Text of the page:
Would you please forward this email to all EMA members. I would like for the EMA to discuss this item at the next meeting.
The News-Press story referred to below was good, but in my opinion missed the most important aspect of the story. All of the dead marine life in Matlacha is just outside, and only just outside, the recently removed Ceitus Boat Lift/Berm. I agree that the cause of the destruction was excess fresh water, but it should be noted that the reason the excess fresh water is concentrated on the northwest side of Matlacha is that removal of the berm causes most of the fresh water from a 120 square mile drainage basin to dump in one place (which is northwest Matlacha).
When the Cape
Northwest Spreader System was properly maintained, the rainy season waters
flowed through the mangroves and distributed somwhat
from Fay toxic to fish, sponges
By Kevin Lollar
Last week, researchers
from the Sanibel-Captiva Conservation Foundation
Marine Laboratory found dead fish in
At about the same time, hundreds of stinking gray blobs showed up in Matlacha canals — scientists identified the blobs as sponges and tunicates (sack-like filter feeders).
“I’ve never seen anything like these things,” Leo Amos, a Matlacha resident since 1974, said of the blobs. “They’re piling up under my dock. They’re just sitting there, rotting and smelling.”
The unusual suspects in the case of the dead fish and gray blobs: Hypoxia (extremely low dissolved oxygen) and fresh water, specifically, fresh water dumped on the Caloosahatchee watershed by Tropical Storm Fay.
Matlacha’s sponges and tunicates, which like relatively high salinity, might have died simply from too much fresh water.
Fish in Tarpon Bay and the Caloosahatchee, however, might have been done in by stratification — layers of salt and fresh water that cause low-oxygen conditions.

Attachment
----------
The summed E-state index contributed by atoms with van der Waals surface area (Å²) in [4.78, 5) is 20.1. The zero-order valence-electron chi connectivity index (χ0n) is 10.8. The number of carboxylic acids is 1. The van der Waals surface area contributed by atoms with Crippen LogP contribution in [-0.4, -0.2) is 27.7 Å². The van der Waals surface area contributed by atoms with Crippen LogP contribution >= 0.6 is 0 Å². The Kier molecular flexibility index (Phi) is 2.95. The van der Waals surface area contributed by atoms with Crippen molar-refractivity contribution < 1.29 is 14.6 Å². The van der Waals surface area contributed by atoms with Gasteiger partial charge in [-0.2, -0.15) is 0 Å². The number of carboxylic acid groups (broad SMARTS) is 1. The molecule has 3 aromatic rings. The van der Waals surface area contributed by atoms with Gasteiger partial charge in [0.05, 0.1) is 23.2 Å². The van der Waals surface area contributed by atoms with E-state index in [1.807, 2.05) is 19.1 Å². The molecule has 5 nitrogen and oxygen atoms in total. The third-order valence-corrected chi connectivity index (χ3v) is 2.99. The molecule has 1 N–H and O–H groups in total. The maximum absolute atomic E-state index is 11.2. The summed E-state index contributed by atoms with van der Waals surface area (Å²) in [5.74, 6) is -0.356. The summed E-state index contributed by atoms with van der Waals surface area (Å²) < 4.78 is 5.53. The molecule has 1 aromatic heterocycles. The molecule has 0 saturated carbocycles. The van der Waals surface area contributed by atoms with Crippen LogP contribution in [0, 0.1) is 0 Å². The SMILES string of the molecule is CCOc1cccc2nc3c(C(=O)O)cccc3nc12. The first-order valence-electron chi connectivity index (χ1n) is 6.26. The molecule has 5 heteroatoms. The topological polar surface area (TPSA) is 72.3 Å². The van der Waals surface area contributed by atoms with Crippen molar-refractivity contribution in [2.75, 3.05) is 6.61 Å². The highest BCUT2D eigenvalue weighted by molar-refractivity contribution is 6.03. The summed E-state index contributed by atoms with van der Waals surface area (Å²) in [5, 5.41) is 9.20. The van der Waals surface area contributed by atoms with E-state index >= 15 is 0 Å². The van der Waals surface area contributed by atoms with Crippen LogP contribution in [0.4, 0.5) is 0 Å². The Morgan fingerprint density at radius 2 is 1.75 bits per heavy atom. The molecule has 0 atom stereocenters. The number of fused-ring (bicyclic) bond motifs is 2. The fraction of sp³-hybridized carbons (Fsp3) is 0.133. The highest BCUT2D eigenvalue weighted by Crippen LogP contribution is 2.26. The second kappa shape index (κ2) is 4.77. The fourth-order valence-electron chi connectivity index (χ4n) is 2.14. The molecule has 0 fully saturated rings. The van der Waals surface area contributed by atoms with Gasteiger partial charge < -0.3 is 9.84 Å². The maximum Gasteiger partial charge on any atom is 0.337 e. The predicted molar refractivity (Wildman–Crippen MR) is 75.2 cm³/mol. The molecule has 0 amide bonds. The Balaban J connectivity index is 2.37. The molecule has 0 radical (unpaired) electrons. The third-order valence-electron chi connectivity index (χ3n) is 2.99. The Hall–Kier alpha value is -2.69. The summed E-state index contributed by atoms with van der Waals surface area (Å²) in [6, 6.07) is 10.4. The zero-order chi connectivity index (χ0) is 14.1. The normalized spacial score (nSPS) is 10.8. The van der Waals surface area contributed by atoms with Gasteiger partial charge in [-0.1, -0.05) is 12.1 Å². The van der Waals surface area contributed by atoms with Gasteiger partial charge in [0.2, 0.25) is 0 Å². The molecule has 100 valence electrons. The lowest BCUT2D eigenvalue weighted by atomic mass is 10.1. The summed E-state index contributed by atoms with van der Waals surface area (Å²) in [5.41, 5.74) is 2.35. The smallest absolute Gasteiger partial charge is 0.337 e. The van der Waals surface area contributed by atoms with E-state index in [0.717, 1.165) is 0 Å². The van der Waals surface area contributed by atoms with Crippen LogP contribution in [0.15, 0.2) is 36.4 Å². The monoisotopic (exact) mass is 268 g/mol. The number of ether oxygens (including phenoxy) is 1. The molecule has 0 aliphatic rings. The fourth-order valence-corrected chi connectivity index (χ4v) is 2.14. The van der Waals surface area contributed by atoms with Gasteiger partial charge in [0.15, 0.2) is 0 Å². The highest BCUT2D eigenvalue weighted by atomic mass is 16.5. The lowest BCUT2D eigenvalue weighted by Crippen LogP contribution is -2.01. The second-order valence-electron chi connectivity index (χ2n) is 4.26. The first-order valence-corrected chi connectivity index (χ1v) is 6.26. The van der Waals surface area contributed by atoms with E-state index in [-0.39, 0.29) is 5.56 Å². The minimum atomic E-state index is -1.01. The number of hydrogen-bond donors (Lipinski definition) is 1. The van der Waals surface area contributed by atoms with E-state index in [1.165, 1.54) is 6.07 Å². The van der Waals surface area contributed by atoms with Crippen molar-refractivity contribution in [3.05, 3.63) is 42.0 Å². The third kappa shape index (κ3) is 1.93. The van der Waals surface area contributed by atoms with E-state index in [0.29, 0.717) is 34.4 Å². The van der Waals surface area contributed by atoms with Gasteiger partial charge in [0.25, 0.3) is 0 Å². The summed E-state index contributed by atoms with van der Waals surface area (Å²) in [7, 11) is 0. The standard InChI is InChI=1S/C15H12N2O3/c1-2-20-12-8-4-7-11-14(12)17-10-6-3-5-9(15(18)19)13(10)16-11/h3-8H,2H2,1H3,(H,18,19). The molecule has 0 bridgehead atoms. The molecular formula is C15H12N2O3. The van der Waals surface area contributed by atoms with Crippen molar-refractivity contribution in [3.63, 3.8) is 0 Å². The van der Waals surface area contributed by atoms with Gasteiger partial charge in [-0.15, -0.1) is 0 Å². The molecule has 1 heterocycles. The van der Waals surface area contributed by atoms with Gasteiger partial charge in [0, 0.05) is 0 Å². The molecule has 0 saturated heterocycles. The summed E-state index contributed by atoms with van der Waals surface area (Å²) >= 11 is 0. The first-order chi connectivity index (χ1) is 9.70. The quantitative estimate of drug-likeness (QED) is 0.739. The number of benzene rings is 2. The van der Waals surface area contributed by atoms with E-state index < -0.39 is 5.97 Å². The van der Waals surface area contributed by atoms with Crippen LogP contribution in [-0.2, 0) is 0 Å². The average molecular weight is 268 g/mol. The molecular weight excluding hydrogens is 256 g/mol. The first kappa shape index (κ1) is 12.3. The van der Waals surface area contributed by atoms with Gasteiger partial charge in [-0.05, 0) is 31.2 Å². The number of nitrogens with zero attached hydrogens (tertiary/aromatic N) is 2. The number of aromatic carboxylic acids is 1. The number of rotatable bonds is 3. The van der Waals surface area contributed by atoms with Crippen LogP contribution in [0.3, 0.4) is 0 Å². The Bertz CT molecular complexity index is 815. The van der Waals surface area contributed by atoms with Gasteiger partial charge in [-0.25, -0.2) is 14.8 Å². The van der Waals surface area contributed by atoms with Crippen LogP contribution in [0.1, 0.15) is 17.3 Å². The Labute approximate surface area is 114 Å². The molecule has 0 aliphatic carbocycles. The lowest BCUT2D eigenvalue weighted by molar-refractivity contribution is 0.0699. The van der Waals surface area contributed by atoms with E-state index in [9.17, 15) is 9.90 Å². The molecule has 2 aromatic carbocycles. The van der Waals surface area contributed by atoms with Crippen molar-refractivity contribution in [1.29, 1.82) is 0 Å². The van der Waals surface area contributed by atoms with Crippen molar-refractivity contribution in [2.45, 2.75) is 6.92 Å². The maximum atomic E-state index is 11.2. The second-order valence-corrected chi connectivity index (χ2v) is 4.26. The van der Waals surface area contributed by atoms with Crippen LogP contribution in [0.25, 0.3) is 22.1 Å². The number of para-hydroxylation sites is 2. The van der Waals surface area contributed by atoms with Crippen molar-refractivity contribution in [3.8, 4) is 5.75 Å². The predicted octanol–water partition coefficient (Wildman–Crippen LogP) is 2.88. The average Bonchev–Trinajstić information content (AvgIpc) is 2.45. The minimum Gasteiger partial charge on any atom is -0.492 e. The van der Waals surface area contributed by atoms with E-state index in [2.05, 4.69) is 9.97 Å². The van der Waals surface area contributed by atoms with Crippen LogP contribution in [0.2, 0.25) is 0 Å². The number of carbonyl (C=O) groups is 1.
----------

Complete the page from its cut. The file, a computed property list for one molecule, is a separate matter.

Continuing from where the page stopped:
Here’s what happens: In a tidal river such as the lower Caloosahatchee, the tide pushes salt water upstream — in times of drought, salt water goes farther up the river.
During and after heavy rains, freshwater runs into the river and flows downstream.
Saltwater is heavier
than freshwater, so the salt water moving upstream creates a wedge under the
fresh water flowing downstream. In other words, the river becomes stratified
with the fresh water lying on top of instead of mixing with the salt water.
“There’s a freshwater lens that keeps oxygen from getting to the lower, saltier layer,” marine laboratory research scientist Rick Bartleson said. “Organic matter and bacteria in the sediment use up oxygen, which gets really low. We were seeing 1 to 2 milligrams per liter. Anything below 3 is hypoxic.”
Often after big rain events, runoff and releases from
“After Fay, the fresh water was not causing algal blooms,” Bartleson said. “It was just bringing in organic matter and bacteria, washing terrestrial vegetation into the river — it could even be lawn clippings. Then it starts to decompose and sucks up the oxygen.”
What a hypoxic river laboring under a freshwater lens needs is a good mixing, which is what the Caloosahatchee got with the high winds of Hurricane Gustav — dissolved oxygen Friday afternoon at Shell Point was 4.61 milligrams/l and 5.78 at the
But with likelihood of more rain from Hurricane Ike along with the U.S. Army Corps of Engineers’ decision Wednesday to release water from Lake Okeechobee over 11 days beginning Thursday, more problems are possible, said Aswani Volety, chairman of Florida Gulf Coast University's Department of Marine and Ecological Sciences.
“I am not sure about the levels of freshwater that the Army Corps is releasing,” Volety wrote in an e-mail. “If the levels are very high, we could see some negative impacts, especially since the past year or so has been very dry and salinities were high.
“Since the Corps of Engineers did not release water till now, I suspect the bulk of the freshwater in the
Of course, fresh water isn’t the only threat from runoff and Okeechobee releases, said Rae Ann Wessel, the marine laboratory’s natural resources policy director.
“We’ll be getting nutrients in the discharges that will decrease dissolved oxygen and increase turbidity,” she said. “Anything coming out of the lake is going to add to the impact of what’s coming from off the land.”